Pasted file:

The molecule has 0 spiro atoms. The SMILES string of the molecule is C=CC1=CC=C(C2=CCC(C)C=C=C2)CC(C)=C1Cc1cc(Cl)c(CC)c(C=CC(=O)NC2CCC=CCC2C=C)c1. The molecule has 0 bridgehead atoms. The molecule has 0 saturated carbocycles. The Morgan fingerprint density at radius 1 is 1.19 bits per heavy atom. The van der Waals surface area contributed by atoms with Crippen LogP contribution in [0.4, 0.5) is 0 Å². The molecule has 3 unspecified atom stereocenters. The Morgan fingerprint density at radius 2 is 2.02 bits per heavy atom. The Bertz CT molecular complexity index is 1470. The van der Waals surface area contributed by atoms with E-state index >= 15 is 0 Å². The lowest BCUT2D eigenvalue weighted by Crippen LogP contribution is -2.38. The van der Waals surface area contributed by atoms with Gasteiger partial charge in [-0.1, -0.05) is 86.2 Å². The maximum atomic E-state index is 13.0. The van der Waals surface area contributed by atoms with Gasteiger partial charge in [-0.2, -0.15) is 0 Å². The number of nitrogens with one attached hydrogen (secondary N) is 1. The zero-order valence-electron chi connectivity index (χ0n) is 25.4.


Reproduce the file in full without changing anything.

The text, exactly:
The molecule has 0 spiro atoms. The SMILES string of the molecule is C=CC1=CC=C(C2=CCC(C)C=C=C2)CC(C)=C1Cc1cc(Cl)c(CC)c(C=CC(=O)NC2CCC=CCC2C=C)c1. The molecule has 0 bridgehead atoms. The molecule has 0 saturated carbocycles. The Morgan fingerprint density at radius 1 is 1.19 bits per heavy atom. The van der Waals surface area contributed by atoms with Crippen LogP contribution in [0.4, 0.5) is 0 Å². The molecule has 3 unspecified atom stereocenters. The Morgan fingerprint density at radius 2 is 2.02 bits per heavy atom. The Bertz CT molecular complexity index is 1470. The van der Waals surface area contributed by atoms with E-state index >= 15 is 0 Å². The lowest BCUT2D eigenvalue weighted by Crippen LogP contribution is -2.38. The van der Waals surface area contributed by atoms with Gasteiger partial charge in [-0.1, -0.05) is 86.2 Å². The maximum atomic E-state index is 13.0. The van der Waals surface area contributed by atoms with Gasteiger partial charge in [-0.2, -0.15) is 0 Å². The number of nitrogens with one attached hydrogen (secondary N) is 1. The zero-order valence-electron chi connectivity index (χ0n) is 25.4.